Fabulous and Complete One-Pot Meal: Shrimp, Peas, and Gnocchi

By JEFF THAL, Talking Fresh


Out in the backyard garden, the sugar peas are as tall as I am, and we’re picking like crazy. They are the result of a grand experiment of three or four years ago, when the girls indicated that they wanted some investment in the family garden.

They chose peas for several reasons: They’re reasonably simple to grow, they sprout early and grow quickly (kids are all about instant gratification, after all), they’re showy, easy to pick and edible right off the vine.

Peas are one of those crops that, if you’re new to food gardening at home, will most likely give you a positive experience, make you want to continue growing them and even expand your garden horizons. All it takes is about 5 square feet of garden space and something on which the peas can climb. I built a trellis out of 1/2-inch aluminum electrical conduit and some rabbit fence strung between the vertical poles. It cost me about $10 and about 20 minutes of my time. (You can find complete instructions at motherearthnews.com. Search on “growing peas” and click the link “All About Growing Peas.”)

Try planting peas this fall, or next spring, as early in the season as you can get a garden fork 10 inches into the ground. Peas love cool weather. You’ll be tempted to eat them right from the vine in your garden. Bring some ranch dressing to the harvest.

But don’t eat all the peas outside. Make sure some of them get to the kitchen. Then you’ll be able to use them to make one of my all-time favorite one-pan, quick-fix meals, Gnocchi With Shrimp and Peas. This dish can be made, start to finish, in less than a half-hour if you use frozen or dried gnocchi.

Or, if you have some time, try making your own from scratch. Making gnocchi is a bit time consuming, but the result is well worth the effort.

All it takes are two baked and peeled russet potatoes, 2 lightly beaten eggs and 3/4 cup of sifted flour. Cube, then rice the potatoes with a fork. Gently fold the potatoes, eggs and flour together on a large cutting board until you have a moist ball of dough. Add a bit more flour if the dough is sticky to the touch, but don’t add so much that it gets dry. Cut the dough into 1/4-cup-size pieces and roll each piece into 1/2- to 3/4-inch diameter snakes (about the thickness of your thumb).

Cut the snakes into 3/4-inch slices, place a dinner fork in the middle of each piece and gently push down about halfway to create ridges. Then boil them in small batches (20 to 25 pieces) in salted water until they float, and then about 10 seconds longer. Remove with a strainer to a colander.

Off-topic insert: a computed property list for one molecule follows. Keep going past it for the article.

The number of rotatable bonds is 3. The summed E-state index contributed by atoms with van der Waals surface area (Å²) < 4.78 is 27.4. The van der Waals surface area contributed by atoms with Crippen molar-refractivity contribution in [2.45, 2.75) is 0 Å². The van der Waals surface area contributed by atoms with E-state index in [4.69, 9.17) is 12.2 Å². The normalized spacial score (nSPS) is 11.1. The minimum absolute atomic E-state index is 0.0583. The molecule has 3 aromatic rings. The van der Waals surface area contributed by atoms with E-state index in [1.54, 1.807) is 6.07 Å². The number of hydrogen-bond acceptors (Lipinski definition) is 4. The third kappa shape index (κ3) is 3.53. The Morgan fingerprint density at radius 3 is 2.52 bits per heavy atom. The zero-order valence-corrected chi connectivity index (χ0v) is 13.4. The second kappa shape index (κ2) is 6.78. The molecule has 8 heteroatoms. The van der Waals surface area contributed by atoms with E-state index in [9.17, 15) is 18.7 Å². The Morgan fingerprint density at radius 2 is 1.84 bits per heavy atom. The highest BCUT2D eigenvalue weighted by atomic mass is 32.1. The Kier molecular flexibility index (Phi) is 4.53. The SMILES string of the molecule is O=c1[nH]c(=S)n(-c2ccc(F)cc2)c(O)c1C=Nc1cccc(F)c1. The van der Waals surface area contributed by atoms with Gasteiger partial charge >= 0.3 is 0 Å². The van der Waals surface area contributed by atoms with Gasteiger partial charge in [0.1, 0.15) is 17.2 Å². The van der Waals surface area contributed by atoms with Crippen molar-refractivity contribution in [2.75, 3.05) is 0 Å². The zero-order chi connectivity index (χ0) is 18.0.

3/4 pound medium shrimp, peeled and deveined (about 30 pieces)

2 tablespoons extra-virgin olive oil

2 teaspoons chopped fresh rosemary

2 teaspoons chopped fresh parsley

1/4 teaspoon dried red pepper flakes

1 clove garlic, finely chopped

1 package frozen or dried potato gnocchi, or 3 cups homemade

1/4 cup fresh shelled peas

1 tablespoon thinly chopped green onion

Toss shrimp with 1 tablespoon olive oil, the rosemary, parsley, red pepper flakes and garlic. Cover and refrigerate at least 3 hours.

Bring 8 cups well-salted water to a boil; add gnocchi, stir gently and continuously until all the gnocchi float, about 5 minutes. (If you’ve made your own gnocchi, skip the preceding step.) Remove from the pot and drain, reserving the pasta liquid.

Combine the remaining olive oil with shrimp, peas and green onions in a large sauté pan over high heat. Season to taste with kosher salt and freshly ground pepper.

Add the gnocchi and 1/4 cup pasta water to the pan and cook until the shrimp are pink and just cooked through, about 5 minutes.

Serve immediately. Serves 6.

Email Jeff Thal at talking.fresh@yahoo.com or visit his blog, talkingfresh.typepad.com/blog.


Read more: http://lancasteronline.com/article/local/403427_Put-fresh-peas-to-good-use.html#ixzz1VwMcKjod

About Cheff

Lancaster Eats highlights the best resources our community has to offer. From farmers to markets to vendors to retailers, we highlight those members of our wonderful food community who are striving to improve the presence of the commercial and retail food industry for all the citizens of Lancaster. The food we eat and drink is important to every single one of us, and we believe that everyone is entitled to safe and healthy food and drink. We hope to engage the citizens of our city and county who care about the food we eat and the environment in which we live. We know there are many people in the community who are doing wonderful things that benefit the people of Lancaster, as customers and consumers. We hope you will let us know who they are so that we can learn and inform those who eat and drink. That, as we know, is all of us. We are all in this together. Let's build a community.

Posted on August 9, 2012, in Uncategorized. Bookmark the permalink. Leave a comment.

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